Remember; I did say I could be wrong!

    Cheers,

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    Black Pearl's Avatar
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    Re: More light for FF?

    I suppose it boils down to how we are going to measure the amount of light.

    If we are talking about brightness at a given point on the sensor then the size of the sensor and the size of the image circle the lens produces are irrelevant. It is simple mathematics between the focal length and the actual size of the aperture that produce a f stop value and therefor a brightness level. This has to be the case as we can switch between any lenses and any body we like and get the same exposure.

    If we going to talk about the total amount of photons being converted into electricity at the sensor then yes a 24x36mm sensor will get and therefor convert more photons than a 15.8x23.6mm sensor.
    Crucially the exposure will still be the same.

  9. #9

    Re: More light for FF?

    Quote Originally Posted by Dave Humphries View Post
    I'm sure I'm wrong here

    'the old chestnut' of the light per unit area falling on the sensor
    yes that's exactly what i was talking about. I kept on hearing my friends and people saying that a FF because its bigger would let more light in than a aps-c but I couldn't understand how it would let more light in if both lenses are set to F/4 for example...

    and then I was thinking, maybe they thought that if you use an EF lens on a aps-c that ur 'loosing' some light around the edges and therefore the FF would have more light.....

    I mean yeah the amount of light would be more in a FF body like Dave said but that's parallel to the body size and it's still the same amount just spread over a bigger sensor...right?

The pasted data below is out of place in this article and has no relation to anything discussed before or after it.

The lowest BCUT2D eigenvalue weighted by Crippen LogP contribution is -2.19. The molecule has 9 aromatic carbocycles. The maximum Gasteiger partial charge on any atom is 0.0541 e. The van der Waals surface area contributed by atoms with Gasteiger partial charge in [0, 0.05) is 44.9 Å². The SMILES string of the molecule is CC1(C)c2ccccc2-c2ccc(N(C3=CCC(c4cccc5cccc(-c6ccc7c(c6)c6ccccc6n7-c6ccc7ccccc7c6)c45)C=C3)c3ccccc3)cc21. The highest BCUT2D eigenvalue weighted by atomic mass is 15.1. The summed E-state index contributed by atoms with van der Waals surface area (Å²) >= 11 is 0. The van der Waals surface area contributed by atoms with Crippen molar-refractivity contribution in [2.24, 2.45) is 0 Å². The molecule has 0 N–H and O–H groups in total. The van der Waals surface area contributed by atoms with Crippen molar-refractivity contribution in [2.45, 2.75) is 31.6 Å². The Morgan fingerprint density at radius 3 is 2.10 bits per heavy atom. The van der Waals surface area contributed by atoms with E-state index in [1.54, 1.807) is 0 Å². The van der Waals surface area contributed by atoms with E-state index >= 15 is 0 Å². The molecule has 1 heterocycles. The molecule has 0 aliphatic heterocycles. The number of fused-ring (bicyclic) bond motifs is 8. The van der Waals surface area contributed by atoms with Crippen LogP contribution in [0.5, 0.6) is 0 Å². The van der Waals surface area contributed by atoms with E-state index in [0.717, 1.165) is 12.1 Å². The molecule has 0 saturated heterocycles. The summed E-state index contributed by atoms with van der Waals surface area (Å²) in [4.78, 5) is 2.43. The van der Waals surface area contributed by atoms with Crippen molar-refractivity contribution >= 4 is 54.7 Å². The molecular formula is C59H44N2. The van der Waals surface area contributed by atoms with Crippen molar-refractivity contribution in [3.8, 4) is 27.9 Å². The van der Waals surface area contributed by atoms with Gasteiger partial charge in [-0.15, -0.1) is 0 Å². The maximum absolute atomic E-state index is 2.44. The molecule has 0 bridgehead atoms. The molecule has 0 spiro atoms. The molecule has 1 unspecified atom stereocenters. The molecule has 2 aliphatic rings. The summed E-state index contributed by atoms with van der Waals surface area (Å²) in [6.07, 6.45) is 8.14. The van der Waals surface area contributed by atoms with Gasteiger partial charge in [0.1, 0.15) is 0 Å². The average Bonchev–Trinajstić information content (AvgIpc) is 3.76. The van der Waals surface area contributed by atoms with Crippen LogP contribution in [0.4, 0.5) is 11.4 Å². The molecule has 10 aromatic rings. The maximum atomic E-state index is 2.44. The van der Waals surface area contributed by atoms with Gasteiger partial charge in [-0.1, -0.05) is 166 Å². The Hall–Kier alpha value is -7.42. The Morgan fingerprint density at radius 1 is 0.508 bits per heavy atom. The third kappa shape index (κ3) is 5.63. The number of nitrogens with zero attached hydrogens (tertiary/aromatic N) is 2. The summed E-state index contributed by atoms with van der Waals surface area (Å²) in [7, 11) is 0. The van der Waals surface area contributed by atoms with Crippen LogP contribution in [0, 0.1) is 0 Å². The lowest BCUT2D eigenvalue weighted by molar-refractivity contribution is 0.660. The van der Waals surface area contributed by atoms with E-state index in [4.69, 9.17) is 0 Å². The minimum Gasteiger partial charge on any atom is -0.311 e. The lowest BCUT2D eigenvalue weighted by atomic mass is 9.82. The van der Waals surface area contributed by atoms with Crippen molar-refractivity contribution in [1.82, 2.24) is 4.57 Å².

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    Re: More light for FF?

    Quote Originally Posted by Vincenzo View Post
    yes that's exactly what i was talking about. I kept on hearing my friends and people saying that a FF because its bigger would let more light in than a aps-c but I couldn't understand how it would let more light in if both lenses are set to F/4 for example...
    It does, but it's from a wider area going in, and "over a wider area" coming out of the lens and heading towards the sensor (which "discards" a certain portion of it), so it evens out.

    Where it DOES get interesting though is that FF cameras have a tighter DoF (by about 1 stop over a 1.6x crop-factor camera) - so for a given DoF (which is dictated by Aperture), one may typically need up to TWICE the light when using a FF camera for the same DoF.

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    Re: More light for FF?

    Please define "FF" in this context. Thanks.

    I just found my answer....thanks....sorry for the "intrusion"...
    Last edited by jonjdoe; 17th October 2011 at 02:11 AM. Reason: Exercised a little patience....:)

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    Black Pearl's Avatar
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    Re: More light for FF?

    Where it DOES get interesting though is that FF cameras have a tighter DoF (by about 1 stop over a 1.6x crop-factor camera) - so for a given DoF (which is dictated by Aperture), one may typically need up to TWICE the light when using a FF camera for the same DoF.
    You might want to explain that one a bit more.

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    Re: More light for FF?

    Quote Originally Posted by black pearl View Post
    You might want to explain that one a bit more.
    Say two people are shooting in my studio. One has a FF camera with a 80mm lens, and the other has a CF camera with a 50mm lens (so save FOV). Sufficient DoF is a concern. The FF shooter may need F11, whereas the CF shooter may only need F8 for the same DoF. Therefore to get the same exposure (assuming, say, both are shooting at 1/125th @ ISO 100) then the F11 shooter will need the lights twice as bright.